The fantasy hockey season is in full swing and it’s time to start thinking about your league. Whether you’re a seasoned veteran or just starting out, this article will help you understand the basics of how to set up a points league for your team.

The espn fantasy hockey scoring settings is a website where users can find the scoring settings for various leagues.

Even though, for the most part, it used to be, fantasy competition isn’t always about putting the puck in the goal. Goals and assists were valued highly in the early days of make-believe hockey management – we’re talking the 1980s here – with little regard for other contributions, with the exception of the occasional reference to netminding. But, thankfully, we’ve progressed since then. Players are now rewarded for having a positive effect on the game in various ways that help their teams win as a whole. Here’s a look at several non-scoring categories, including a few in net, with a focus on points leagues, ESPN’s most popular type of fantasy competition.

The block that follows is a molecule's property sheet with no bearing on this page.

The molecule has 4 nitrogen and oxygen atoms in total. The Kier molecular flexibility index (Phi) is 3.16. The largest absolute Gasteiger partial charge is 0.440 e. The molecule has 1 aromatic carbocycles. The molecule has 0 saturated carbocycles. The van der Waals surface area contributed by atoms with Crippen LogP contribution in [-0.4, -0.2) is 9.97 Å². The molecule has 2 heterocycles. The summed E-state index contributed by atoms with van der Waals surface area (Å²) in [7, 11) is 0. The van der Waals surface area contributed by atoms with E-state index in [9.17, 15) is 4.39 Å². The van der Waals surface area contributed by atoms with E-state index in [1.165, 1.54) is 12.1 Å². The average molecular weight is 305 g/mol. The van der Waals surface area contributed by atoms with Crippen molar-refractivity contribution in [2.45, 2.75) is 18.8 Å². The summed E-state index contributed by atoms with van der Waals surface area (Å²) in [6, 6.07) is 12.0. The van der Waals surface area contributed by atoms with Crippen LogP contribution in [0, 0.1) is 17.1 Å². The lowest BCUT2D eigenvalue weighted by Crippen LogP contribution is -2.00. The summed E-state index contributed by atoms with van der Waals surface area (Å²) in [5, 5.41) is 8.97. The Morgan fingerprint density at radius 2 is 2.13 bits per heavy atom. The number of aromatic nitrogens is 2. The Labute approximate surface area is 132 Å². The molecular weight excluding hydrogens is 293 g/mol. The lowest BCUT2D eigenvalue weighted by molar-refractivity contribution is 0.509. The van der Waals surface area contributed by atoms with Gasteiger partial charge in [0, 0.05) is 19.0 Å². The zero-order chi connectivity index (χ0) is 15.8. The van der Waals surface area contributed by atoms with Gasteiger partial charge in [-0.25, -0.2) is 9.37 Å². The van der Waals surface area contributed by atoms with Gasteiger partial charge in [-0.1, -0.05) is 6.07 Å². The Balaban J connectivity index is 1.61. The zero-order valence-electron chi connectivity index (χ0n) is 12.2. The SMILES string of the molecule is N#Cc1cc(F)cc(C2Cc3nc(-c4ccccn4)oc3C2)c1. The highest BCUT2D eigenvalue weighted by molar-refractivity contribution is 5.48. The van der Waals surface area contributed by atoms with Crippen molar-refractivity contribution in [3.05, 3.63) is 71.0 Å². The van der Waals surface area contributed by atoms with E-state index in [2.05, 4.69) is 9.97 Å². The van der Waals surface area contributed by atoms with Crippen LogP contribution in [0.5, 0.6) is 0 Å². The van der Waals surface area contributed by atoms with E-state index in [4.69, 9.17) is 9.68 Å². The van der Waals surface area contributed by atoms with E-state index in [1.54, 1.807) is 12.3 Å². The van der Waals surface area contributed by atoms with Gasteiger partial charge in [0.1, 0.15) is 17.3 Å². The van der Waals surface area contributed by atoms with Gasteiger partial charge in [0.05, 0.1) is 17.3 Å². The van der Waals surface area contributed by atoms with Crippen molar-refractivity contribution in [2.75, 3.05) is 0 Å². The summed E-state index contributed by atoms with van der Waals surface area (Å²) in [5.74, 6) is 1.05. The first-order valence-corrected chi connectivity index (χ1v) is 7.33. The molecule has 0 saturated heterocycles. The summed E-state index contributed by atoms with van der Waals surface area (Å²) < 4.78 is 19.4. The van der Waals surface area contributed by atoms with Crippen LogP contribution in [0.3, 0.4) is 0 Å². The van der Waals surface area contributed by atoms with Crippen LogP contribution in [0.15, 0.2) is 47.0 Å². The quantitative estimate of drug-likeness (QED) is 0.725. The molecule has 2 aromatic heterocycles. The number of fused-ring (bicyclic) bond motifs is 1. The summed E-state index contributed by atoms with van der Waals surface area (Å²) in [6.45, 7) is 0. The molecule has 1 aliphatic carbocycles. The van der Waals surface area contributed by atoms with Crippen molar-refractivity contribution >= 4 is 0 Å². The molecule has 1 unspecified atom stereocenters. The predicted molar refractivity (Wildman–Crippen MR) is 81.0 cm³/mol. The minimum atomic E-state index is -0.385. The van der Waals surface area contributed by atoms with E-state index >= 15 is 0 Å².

Shots that have been blocked


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Throwing half a point at each blocked shot is a tangible increase to what defenders bring to the fantasy table, and it’s been included into competition to reward defensive performance. This past season, Vegas’ Alec Martinez was an absolute monster in this area while also adding to the scoreboard – averaging 2.7 fantasy points per game in ESPN’s standard competition – and served as a game-changer in helping many a manager win their league. I’m not convinced he’ll be able to repeat that accomplishment, at least not to the same degree. Former Flame Mark Giordano has interesting fantasy potential as a frequent shot-blocker who has to rediscover his productive touch on Seattle’s power play and elsewhere in his new position with the expansion Kraken. Alex Edler could improve on his unusually low point total from last season with a new start in Los Angeles. The 35-year-old veteran can definitely be relied on to play heavy minutes and block shots with reckless abandon, making him a sneaky late-round selection in re-draft leagues for me. With a few more assistance, you’ll have a dark-horse gem.